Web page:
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Close-Up with Camenker Volume XXXIV, Movie Review: ELVIS

This Week for “Close-Up with Camenker,” Volume XXXIV, Movie Review: ELVIS

June 29, 2022

Hi, folks! It’s been awhile. I am glad to now be in “summer mode” and able to see more movies at Red River in the coming weeks. Expect more frequent reviews from me as the summer continues and more exciting titles arrive on the screen!

During Market Days, I got the chance to see the highly anticipated new ELVIS film from famed director Baz Luhrmann. Unlike many biopics that center around the King of Rock and Roll, this adaptation has a unique perspective in its narrative. Much of the film unfolds from Colonel Tom Parker, Elvis’ controversial long-time manager who helped launch him to fame.

While uniqueness is a really good thing in biopics, particularly those about icons who have been portrayed so many times, Luhrmann’s film falls short in far too many areas for me to give it a rave review.

The film’s biggest downfall by far is its running time. I continue to marvel that the length of movies has seemingly increased as audiences’ attention spans have decreased, particularly during the pandemic. While I understand that biopics have a lot to tackle in a short time and contend that the best ones actually focus on less rather than more, a nearly two hour and forty minute running time is just too much in 2022.

It does not help that the screenplay leaves a lot to be desired. While there are several intriguing tidbits of information and some fascinating character relationships portrayed, the script is just too jumbled, which causes things to run amok, especially in the second half. Little cohesion exists for the audience to piece the timeline and history of Elvis together.

It helps knowing about Elvis going in, which I assume is what most folks who see this film will have in their back pocket. I appreciate the continued emphasis on honoring cultural legends through cinema, but wonder personally if the rise of outstanding miniseries on streaming services (this year’s UNDER THE BANNER OF HEAVEN and THE OFFER both come to mind) is a better way to portray real-life events, figures, and icons.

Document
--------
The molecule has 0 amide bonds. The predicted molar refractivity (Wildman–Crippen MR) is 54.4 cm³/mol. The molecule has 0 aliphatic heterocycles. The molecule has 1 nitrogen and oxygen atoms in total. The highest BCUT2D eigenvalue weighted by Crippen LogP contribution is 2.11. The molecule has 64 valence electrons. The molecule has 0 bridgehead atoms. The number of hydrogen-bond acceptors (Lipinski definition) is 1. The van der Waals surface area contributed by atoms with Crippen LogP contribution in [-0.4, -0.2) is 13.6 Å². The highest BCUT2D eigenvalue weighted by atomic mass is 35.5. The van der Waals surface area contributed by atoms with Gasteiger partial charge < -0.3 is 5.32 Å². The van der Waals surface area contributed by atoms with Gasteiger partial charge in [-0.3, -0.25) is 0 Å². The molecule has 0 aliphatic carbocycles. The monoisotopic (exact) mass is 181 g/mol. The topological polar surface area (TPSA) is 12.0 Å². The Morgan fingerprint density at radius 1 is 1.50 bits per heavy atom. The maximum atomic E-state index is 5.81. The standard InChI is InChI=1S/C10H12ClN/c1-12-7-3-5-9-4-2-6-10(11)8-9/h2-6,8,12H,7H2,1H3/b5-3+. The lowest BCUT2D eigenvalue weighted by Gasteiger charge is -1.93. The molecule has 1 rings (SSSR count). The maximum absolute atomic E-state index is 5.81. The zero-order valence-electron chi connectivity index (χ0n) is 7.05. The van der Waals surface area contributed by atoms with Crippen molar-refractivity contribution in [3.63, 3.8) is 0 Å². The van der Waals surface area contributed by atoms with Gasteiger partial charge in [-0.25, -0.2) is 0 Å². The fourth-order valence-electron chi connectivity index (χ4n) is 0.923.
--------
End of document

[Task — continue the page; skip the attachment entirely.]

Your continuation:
Running time and script aside, ELVIS does have two strong pieces going for it that make the film enjoyable enough and certainly tolerable. 

The biggest perk by far is the dynamic between actors Austin Butler as Elvis and Tom Hanks as Colonel Parker. While it is impossible to match Presley himself, Butler comes about as close as one could in a similar way that Rami Malek did as Freddie Mercury and Taron Egerton did as Elton John. He has the charisma, energy, and personality down pat and exerts the right amount of schmaltz that will make die-hard fans feel like they’re back at an Elvis show.

Hanks, undoubtedly one of the best living actors, is equally good as Parker, an unusual, mysterious, and rather reprehensible human. His transformation, make-up, prosthetic nose, and padding aside, is quite remarkable. Were it not for his unrecognizable vocal tone and eyes, you may not know it was Hanks. He is the perfect example of an actor who has not lost his touch.

The two men are at the center of the film’s plot and focus, playing off each other with a superb dynamic that is hard to find even among seasoned professionals. The way in which Parker is introduced at the start is also really cool, even though it eventually falls flat and loses focus.

The other strength of the film is its emphasis on the music, something that could not have been avoided. Butler, who does his own singing and does it well, captures the era through Elvis’ songs perfectly and figures like B.B. King and Mahalia Jackson who are portrayed as well add a good layer of additional music history. They also help focus on Elvis’ alignment with black artists throughout his career.

Like other Luhrmann projects, the aesthetics are pleasing enough in that the costumes, make-up, and sets work for what they’re trying to achieve. However, much as I did with his adaptation of THE GREAT GATSBY, what Luhrmann is trying to achieve is far too ostentatious for my taste and takes the idea of “lush” to an excessive level. As is the case with the running time, there is just too much showiness, especially scenes in which Luhrmann decides to move slowly for effect. Avoiding that entirely and cutting down on some of the over-the-top aesthetics could shave 10 minutes off the film at least.

I do not want to discourage folks from seeing this film nor do I want to make it out to be bad. It should be seen and it is, in fact, a decent movie. It’s just far from the best biopic and it is definitely not something that should be lauded and praised as innovative or game-changing.

The King lives on through this picture, but he still will live on if very few people see the film. His icon status cannot be erased and if anything, the Luhrmann movie will at least expose a new generation to the Elvis Presley that they may not know but could grow to love on their own.

Stay tuned for Volume XXXV of “Close-Up with Camenker,” which will return soon!

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